'Festival' is a black comedy set during the annual Edinburgh Fringe festival. The film is based around both the judging of a major comedy award and the performers at one of the smaller ...
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17 years old Lina goes to the Arvika Festival with her boyfriend Calle despite that her mother forbade her. At the festival she meets the singer Marc and they start to like each other but things are getting difficult.
Karl Johan Larsson
Black and white footage of performances, interviews, and conversations at the Newport Folk Festival, from 1963 to 1966. The headliners are Peter, Paul and Mary, Joan Baez, Pete Seeger, and ... See full summary »
'Festival' is a black comedy set during the annual Edinburgh Fringe festival. The film is based around both the judging of a major comedy award and the performers at one of the smaller venues. Various plot strands interweave, including the bitter relationship between a famous self-obsessed British comic and his ever-suffering assistant, an actress debuting at the festival with a one-woman show about Dorothy Wordsworth and a depressed, rich housewife who spies on the stoned Canadian theatre troupe to whom she has rented out her house. Written by
God awful. It actually gets worse the more I think about it.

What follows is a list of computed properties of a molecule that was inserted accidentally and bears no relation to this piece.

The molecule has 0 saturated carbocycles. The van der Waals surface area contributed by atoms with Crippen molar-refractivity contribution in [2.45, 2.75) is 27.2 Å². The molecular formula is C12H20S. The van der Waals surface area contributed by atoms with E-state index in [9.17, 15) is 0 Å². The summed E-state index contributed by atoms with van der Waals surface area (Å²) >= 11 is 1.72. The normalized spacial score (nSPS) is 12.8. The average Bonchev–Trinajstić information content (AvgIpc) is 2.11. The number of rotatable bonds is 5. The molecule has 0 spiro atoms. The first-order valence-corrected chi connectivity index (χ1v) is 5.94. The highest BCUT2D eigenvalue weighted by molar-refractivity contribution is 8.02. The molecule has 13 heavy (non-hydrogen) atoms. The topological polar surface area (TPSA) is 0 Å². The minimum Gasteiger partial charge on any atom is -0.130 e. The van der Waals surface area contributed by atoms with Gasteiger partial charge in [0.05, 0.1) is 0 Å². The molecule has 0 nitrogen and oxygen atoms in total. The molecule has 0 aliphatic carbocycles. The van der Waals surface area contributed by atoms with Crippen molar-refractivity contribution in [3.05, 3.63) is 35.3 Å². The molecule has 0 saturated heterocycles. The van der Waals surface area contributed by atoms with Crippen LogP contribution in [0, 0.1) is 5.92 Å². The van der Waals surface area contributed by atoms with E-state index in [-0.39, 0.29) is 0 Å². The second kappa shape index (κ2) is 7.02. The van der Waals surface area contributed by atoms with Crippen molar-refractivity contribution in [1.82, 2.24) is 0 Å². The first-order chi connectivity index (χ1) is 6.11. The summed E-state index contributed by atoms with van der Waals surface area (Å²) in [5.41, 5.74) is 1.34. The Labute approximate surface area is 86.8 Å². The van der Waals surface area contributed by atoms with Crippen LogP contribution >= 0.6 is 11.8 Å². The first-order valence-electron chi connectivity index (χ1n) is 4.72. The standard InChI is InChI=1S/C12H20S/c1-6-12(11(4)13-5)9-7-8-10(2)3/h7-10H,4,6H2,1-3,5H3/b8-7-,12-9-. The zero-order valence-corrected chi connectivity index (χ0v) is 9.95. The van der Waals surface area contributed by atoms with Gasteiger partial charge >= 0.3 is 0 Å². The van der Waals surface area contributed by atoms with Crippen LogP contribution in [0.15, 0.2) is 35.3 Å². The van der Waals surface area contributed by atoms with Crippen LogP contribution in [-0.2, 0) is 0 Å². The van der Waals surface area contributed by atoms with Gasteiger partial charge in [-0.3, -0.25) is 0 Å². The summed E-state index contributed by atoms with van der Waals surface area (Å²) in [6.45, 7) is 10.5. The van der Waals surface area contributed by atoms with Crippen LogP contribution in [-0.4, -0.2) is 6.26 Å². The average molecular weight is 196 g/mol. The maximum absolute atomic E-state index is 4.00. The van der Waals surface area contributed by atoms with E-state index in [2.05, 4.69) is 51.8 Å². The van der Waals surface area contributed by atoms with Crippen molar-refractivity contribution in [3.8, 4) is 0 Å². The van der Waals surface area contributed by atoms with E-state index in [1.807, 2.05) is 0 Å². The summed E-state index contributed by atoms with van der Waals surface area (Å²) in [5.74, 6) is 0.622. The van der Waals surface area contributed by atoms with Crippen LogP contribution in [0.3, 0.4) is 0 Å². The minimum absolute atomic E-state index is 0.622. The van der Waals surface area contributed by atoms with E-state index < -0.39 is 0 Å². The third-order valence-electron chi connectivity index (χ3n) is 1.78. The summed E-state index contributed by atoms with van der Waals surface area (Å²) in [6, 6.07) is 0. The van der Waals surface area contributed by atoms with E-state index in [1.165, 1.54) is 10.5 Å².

This has to be the worst film of the year. Possibly of any year. (Doubly insulting that it's set in my home town.) What was it supposed to be? Satire? Social commentary? A series of badly written sketches with no discernible story? How anyone can watch this codswallop and not find themselves screaming at the screen is beyond me. And to watch some decent actors struggle with this appalling script was agony.
I have to assume it was some sort of tax dodge for the Scottish film industry. No one with any understanding and/or experience of film-making would surely sanction such utter tripe for creative reasons.
And the director wins a Scottish BAFTA? Who decided that? The same people who funded it perchance? It's no wonder no-one outside of Glasgow takes the 'Scottish Film Industry' seriously if this is perceived to be some sort of pinnacle. The only sensible thing would be to have a bonfire with all existing prints on Calton Hill beside Edinburgh's original disgrace.
Update#1 : I've just read that this unspeakable piece of rubbish also won a British Comedy award beating The Incredibles and Sideways. I think a steward's enquiry is required. Update #2: I've since spoken to a couple of people who were involved in this production and they both reported that "no-one seemed to know what they were doing, and boy does it show. The film made a mere £82,230 at the UK box office (I pray it wasn't released abroad) Great return on the £700K the UK Film Council wasted on it. It's no wonder they're desperately trying to recoup their investment via DVD sales and rental. Makes you proud to be British, doesn't it? Update three (not that I'm obsessed). The comments of D_G below are interesting. I'm inferring that we in the vast majority (and not just on this site) who thought this film had all the artistic merit of raw sewage have somehow missed the point? It's apparently too much to ask of an alleged black comedy to have some er, comedy in it. And the argument that it must be good because Book Club was doesn't wash either. If anything this debacle of a film has shown up Griffin's remarkable paucity of talent. Get real.
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